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Constitutional Law for
Business and E-Commerce
CHAPTER 2
1/29/2019
Copyright © 2012 Pearson Education, Inc.
Publishing as Prentice Hall
2-1
Learning Objectives
1.
2.
3.
4.
5.
Describe the concept of federalism and the doctrine of
separation of powers.
Define and apply the Supremacy Clause of the U.S.
Constitution.
Explain the federal government’s authority to regulate
interstate commerce and foreign commerce.
Explain how the freedoms of speech, assembly, religion,
and the press are protected by the First Amendment and
how commercial speech may be limited.
Explain the doctrines of equal protection and due
process.
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The U.S. Constitution Serves Two
Major Functions:
1. It creates the three branches of government
(executive, legislative, and judicial) and
allocates powers to these branches.
2. It protects individual rights by limiting the
government’s ability to restrict those rights.
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Federalism and Delegated Powers
❑ Federalism is the U.S. form of
government.

The federal government and the 50 state
governments share powers.
❑ Enumerated powers—certain powers
delegated to the federal government by
the states.
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Federalism: Any powers that are not
specifically delegated to the federal
government by the Constitution are reserved
to the states.
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Doctrine of Separation of Powers
(1 of 3)
❑ Article I of the Constitution establishes the
legislative branch of government.

The part of the government that consists of
Congress:


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The Senate
The House of Representatives
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Doctrine of Separation of Powers
(2 of 3)
❑ Article II of the Constitution establishes the
executive branch of government.

The part of the government that consists of:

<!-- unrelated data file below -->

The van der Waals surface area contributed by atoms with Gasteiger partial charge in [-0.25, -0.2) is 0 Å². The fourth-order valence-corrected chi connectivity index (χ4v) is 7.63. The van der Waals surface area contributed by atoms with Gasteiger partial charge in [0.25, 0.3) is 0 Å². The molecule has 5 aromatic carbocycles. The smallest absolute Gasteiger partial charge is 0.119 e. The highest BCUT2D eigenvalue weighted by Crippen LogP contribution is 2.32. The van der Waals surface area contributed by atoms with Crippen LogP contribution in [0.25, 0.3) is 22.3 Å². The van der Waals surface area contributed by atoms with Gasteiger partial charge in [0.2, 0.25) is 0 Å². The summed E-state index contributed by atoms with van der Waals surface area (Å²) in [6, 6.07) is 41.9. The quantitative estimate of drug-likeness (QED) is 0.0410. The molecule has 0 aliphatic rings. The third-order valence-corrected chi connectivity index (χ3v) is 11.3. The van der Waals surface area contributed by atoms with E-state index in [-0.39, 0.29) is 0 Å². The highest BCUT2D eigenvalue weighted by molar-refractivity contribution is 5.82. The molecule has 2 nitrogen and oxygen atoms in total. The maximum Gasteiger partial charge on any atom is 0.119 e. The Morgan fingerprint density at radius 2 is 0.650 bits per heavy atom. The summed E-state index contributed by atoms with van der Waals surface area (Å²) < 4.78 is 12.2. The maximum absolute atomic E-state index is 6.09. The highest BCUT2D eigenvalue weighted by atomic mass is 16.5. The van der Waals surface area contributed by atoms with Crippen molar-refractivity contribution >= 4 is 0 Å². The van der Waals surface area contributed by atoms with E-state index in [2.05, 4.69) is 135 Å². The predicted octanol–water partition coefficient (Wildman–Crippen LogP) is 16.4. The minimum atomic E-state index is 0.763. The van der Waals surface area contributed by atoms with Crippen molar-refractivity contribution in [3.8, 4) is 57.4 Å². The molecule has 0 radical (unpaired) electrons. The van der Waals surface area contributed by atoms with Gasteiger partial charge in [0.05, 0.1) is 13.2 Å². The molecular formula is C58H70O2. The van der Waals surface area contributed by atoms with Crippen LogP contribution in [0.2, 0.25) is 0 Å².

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The President
The Vice President
The president is selected by the electoral
college, not elected by popular vote.
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Doctrine of Separation of Powers
(3 of 3)
❑ Article III of the Constitution establishes the
judicial branch of government.

The part of the government that consists of:


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The Supreme Court
Other federal courts that may be created by the
Congress
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2-8
Checks and Balances: Certain
checks and balances are built into
the constitution to ensure that no
one branch of the federal
government becomes too powerful.
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The Supremacy Clause
❑ Supremacy Clause—establishes that the
federal constitution, treaties, federal laws, and
federal regulations are the supreme law of the
law.

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State and local laws that conflict with valid
federal law are unconstitutional.
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Commerce Clause
❑ A clause of the U.S. Constitution that grants
Congress the power “to regulate commerce
with foreign nations, and among the several
states, and with Indian tribes.”
❑ Because this clause authorizes the federal
government to regulate commerce, it has a
greater impact on business than any other
provision in the Constitution.
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Federal Regulation of